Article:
When is a rampage not a rampage?

Robert Fisk is infuriated by the flaws in a life of Palestine's great f emale leader
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The Independent Culture
Hanan Ashrawi: A Passion for Peace Barbara Victor Fourth Estate £18.99

It is difficult to find words to describe this book. It is so irredeemably dreadful that one can hardly do anything but list its faults: its factual inaccuracies, its bias, its hopeless version of Middle East history. Victor claims she has written an "even-handed account" of the Palestinian uprising and the peace process, an assertion that strains credulity to its limits.

It is not just its intrinsic prejudice that makes this book so hard to take seriously, although that is as good a place as any to start. Throughout, Palestinians murder, stab and burn to death innocent Israelis while Baruch Goldstein, the Israeli settlerwho slaughtered 29 Palestinian civilians in Hebron last year is held up as "an extreme example" of a settler who went on a "rampage". So when is a rampage not a rampage? When it is carried out by a Palestinian, of course, in which case it is a "terrorist" act or an act of "terror," words which Victor uses 76 times in 275 pages - more than once every four pages and all but once about Palestinians. Israelis who kill Palestinians are occasionally "death squads" but usually "soldiers" and often "commandos". Israel's Phalangist militia allies who butchered hundreds of Palestinian civilians in Beirut in 1982 are respectfully referred to by Victor as "soldiers".

If the author cannot avoid double standards, however, what excuse is there for her shoddy grasp of facts? She says that the Lebanese civil war began in 1978 - when it began in 1975. She says that the Israeli army "withdrew" from Lebanon in 1982, when in fact it only began its withdrawal in 1983, kept 20,000 troops there in 1984 and still maintains a 2,000-strong occupation force in the south of the country today. She claims the Balfour declaration was made in 1921 - it was published in November, 1917 - and wrongly states that the declaration "provided for two states, Israel and Palestine, to exist side by side". It did nothing of the kind. Balfour said that Britain "supported" (not "created" as Victor claims) a Jewish "National Home " in Palestine; thedivision of Palestine into two states was a UN decision, taken in 1947. Jewish "terrorism", Victor tells us - in the only reference of its kind to a Jewish group - "was never exported to foreign cities"; she is apparently unaware of t he murder of Lord Moyne by Jewish assassins in Cairo in 1944.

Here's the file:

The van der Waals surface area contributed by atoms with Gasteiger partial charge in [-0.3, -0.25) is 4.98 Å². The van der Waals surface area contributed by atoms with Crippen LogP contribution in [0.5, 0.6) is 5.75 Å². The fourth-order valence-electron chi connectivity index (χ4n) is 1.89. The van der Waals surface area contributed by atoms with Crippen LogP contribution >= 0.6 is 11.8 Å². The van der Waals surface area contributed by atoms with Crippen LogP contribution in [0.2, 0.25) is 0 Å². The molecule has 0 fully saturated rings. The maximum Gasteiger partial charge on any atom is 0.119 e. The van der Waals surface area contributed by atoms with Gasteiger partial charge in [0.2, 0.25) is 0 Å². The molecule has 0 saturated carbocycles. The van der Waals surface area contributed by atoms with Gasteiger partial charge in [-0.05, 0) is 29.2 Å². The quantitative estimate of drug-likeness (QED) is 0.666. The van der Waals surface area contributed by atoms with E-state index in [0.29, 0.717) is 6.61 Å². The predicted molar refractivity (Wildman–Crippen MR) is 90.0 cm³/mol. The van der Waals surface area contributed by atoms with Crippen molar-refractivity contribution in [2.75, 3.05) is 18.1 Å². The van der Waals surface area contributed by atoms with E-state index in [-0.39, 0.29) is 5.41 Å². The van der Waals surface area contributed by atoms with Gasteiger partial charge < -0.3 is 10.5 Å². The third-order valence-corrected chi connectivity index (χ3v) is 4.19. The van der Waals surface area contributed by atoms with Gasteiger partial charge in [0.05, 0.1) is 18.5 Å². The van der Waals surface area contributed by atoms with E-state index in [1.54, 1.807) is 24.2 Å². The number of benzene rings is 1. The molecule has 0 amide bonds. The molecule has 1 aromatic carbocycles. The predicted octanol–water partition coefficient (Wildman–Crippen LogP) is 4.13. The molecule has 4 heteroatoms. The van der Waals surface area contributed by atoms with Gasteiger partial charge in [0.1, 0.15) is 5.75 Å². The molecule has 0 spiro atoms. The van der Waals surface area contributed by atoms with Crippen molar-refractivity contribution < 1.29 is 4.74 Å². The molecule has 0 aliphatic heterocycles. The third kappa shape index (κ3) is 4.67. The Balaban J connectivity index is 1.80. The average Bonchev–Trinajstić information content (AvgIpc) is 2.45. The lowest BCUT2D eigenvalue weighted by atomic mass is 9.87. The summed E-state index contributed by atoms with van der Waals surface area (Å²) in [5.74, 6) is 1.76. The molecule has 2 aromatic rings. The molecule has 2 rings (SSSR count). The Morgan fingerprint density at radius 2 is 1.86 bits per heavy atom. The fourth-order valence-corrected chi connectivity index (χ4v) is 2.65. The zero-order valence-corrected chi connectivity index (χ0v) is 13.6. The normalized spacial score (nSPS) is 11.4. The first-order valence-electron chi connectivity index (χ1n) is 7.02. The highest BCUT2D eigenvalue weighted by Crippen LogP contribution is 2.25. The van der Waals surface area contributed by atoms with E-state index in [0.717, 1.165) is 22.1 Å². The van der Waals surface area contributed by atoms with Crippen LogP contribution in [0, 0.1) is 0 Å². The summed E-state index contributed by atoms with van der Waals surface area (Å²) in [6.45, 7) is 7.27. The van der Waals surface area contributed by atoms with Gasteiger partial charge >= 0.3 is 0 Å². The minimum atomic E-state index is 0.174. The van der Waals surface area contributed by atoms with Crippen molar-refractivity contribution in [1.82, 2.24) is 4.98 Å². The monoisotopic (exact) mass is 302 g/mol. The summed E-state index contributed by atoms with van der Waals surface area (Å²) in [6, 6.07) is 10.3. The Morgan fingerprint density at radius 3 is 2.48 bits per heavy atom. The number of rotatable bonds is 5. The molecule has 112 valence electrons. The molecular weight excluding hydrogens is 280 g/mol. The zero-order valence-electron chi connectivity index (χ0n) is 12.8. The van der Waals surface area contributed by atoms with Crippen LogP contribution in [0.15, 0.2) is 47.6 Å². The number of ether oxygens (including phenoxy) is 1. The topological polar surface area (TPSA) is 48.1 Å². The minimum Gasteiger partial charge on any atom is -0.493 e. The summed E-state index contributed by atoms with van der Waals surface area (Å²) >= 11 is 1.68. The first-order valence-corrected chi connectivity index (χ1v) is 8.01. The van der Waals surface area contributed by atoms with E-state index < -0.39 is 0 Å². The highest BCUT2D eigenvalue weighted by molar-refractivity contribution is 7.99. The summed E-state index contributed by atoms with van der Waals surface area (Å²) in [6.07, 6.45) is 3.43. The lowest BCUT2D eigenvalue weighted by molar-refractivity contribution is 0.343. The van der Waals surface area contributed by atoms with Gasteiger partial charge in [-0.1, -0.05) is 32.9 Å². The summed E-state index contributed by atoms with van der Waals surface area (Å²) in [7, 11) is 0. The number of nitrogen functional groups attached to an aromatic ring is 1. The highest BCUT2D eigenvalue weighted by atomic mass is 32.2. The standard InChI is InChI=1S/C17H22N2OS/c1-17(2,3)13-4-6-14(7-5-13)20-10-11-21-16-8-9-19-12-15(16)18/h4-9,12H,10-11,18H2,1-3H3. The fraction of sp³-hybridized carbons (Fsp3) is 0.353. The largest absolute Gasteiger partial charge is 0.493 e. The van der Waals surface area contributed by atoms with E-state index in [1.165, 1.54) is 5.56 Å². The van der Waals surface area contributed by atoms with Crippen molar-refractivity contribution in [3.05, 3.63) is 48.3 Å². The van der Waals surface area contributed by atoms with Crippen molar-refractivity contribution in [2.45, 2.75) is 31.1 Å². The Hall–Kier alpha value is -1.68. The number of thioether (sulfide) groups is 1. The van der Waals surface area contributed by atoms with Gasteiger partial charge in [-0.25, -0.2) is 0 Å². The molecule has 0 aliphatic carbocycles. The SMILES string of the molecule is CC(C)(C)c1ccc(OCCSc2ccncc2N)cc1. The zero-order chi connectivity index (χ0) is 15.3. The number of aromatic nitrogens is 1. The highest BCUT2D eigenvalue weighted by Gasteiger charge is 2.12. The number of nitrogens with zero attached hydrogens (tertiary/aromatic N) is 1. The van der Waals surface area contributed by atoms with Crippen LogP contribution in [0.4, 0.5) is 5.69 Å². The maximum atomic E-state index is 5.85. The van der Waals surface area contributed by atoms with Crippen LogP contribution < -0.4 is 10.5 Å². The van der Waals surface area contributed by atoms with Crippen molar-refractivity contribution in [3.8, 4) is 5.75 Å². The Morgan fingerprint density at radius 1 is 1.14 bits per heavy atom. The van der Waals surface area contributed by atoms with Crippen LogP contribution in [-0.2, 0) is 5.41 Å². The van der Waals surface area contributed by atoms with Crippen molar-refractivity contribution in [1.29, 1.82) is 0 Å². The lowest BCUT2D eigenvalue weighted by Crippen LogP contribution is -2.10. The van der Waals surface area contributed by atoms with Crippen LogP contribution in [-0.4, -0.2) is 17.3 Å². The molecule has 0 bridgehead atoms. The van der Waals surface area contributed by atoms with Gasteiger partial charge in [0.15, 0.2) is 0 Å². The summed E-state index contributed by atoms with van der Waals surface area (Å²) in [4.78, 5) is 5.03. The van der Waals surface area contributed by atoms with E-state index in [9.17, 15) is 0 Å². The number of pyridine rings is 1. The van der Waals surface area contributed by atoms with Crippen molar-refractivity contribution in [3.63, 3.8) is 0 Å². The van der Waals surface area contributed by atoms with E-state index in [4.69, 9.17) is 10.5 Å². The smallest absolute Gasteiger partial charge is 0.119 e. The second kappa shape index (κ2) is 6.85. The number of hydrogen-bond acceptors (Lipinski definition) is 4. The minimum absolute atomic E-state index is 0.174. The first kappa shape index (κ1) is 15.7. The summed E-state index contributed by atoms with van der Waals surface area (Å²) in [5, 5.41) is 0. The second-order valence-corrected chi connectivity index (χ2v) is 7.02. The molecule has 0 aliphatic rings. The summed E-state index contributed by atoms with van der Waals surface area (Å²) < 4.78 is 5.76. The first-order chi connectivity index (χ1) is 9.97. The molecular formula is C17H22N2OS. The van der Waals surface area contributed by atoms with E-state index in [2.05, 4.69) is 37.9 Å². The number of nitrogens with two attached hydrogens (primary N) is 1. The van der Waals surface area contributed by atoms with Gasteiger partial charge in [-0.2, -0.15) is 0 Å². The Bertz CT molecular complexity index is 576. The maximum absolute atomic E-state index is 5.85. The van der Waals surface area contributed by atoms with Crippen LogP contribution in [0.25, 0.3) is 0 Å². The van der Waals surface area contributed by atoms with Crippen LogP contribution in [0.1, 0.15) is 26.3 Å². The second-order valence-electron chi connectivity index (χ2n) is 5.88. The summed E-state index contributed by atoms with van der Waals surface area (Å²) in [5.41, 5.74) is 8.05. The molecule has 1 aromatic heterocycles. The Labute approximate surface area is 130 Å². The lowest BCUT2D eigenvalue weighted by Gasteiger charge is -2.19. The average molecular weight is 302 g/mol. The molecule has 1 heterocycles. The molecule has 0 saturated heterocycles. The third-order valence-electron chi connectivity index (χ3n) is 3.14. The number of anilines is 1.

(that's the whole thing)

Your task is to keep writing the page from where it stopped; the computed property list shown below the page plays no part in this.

The sloppiness does not end there. Incredibly, Victor describes the Lebanese Phalange (whose right-wing origins lay in the 1936 Berlin Olynpics) as a "centrist party". She mixes up the Libyan capital of Tripoli with the northern Lebanese city of the samename and believes that Syria sent troops into Lebanon in 1978 (Syrian forces arrived in 1976). She thinks that Israeli troops only reached Beirut after the assassination of Bashir Gemayel in September, 1982 (they had been besieging the city for three months) and goes on to claim that the TWA jet hijacked to Beirut in 1985 by Lebanese Shias was pirated by Palestinians. She names the head of the PFLP General Command as "Ahmad Jibul" (he is Ahmad Jibril) and believes that only two (rather than three) airliners were blown up by Palestinians at Dawson's Field in 1970. How, one is left asking, did Hanan Ashrawi, the respected former spokeswoman for the PLO and now the most prominent human rights activist in the West Bank, ever get mixed up in this literary venture?

Not all the errors appear to be the result of slipshod homework. Describing the cruel and savage murders of two Israelis, Victor insists they were killed in Israel, even though she makes it perfectly clear that they lived (and were killed) on occupied Arab land - the first in Gaza, the second east of Jerusalem, neither of which are in Israel. The Palestinian people, she informs us, have "a history of violence", adding elsewhere that an older generation of conquered Palestinians felt "grateful for the chance to work in Israeli factories". What does all this mean? What does it mean when Victor describes the border between Israel and the West Bank as "imaginary" or when she reacts to an apparent attempt by an Israeli soldier to shoot Hanan Ashrawi as "something new to add to her list of credentials"?

Somewhere in all this is a book waiting to be written, a work which, just occasionally, can be glimpsed through the crust of cliches and bias. Victor does clearly understand the brutal nature of Israeli occupation and makes at least one pertinent remark on the Islamisation of Palestinian women in the occupied territories (she rightly notices that the Intifada did not liberate Palestinian women). Hanan Ashrawi's views are quoted at length and her Arab critics rightly given a voice, although Victor fails to realise the extent to which Arafat betrayed Ashrawi. On one rather weird level, this book appears to be intended to set her up as president of a future Palestine, a putative role for which Hanan Ashrawi may not thank Victor. The author has a tendency to romanticise her heroine and it comes as no surprise to find the dust jacket informing us that Barbara Victor ("who has covered the Middle East for most of her professional life") is the author of four novels. What advice can one give? Stick to novels,Barbara, stick to novels.

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